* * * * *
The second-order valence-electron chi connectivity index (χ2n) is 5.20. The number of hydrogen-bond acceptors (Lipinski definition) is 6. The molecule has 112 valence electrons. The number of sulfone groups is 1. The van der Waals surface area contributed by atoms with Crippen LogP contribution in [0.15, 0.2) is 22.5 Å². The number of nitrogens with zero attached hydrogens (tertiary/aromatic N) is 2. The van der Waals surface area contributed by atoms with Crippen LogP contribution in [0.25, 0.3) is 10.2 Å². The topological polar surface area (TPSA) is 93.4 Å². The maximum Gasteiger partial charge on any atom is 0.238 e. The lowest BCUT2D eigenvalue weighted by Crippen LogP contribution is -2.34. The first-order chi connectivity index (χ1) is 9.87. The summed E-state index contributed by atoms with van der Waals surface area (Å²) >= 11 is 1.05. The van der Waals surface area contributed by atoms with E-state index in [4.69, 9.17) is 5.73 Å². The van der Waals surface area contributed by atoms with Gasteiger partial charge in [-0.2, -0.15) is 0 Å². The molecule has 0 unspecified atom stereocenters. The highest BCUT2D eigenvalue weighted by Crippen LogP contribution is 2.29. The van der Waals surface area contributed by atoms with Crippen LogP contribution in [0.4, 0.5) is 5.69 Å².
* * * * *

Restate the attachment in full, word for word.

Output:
The second-order valence-electron chi connectivity index (χ2n) is 5.20. The number of hydrogen-bond acceptors (Lipinski definition) is 6. The molecule has 112 valence electrons. The number of sulfone groups is 1. The van der Waals surface area contributed by atoms with Crippen LogP contribution in [0.15, 0.2) is 22.5 Å². The number of nitrogens with zero attached hydrogens (tertiary/aromatic N) is 2. The van der Waals surface area contributed by atoms with Crippen LogP contribution in [0.25, 0.3) is 10.2 Å². The topological polar surface area (TPSA) is 93.4 Å². The maximum Gasteiger partial charge on any atom is 0.238 e. The lowest BCUT2D eigenvalue weighted by Crippen LogP contribution is -2.34. The first-order chi connectivity index (χ1) is 9.87. The summed E-state index contributed by atoms with van der Waals surface area (Å²) >= 11 is 1.05. The van der Waals surface area contributed by atoms with E-state index in [4.69, 9.17) is 5.73 Å². The van der Waals surface area contributed by atoms with Gasteiger partial charge in [-0.2, -0.15) is 0 Å². The molecule has 0 unspecified atom stereocenters. The highest BCUT2D eigenvalue weighted by Crippen LogP contribution is 2.29. The van der Waals surface area contributed by atoms with Crippen LogP contribution in [0.4, 0.5) is 5.69 Å².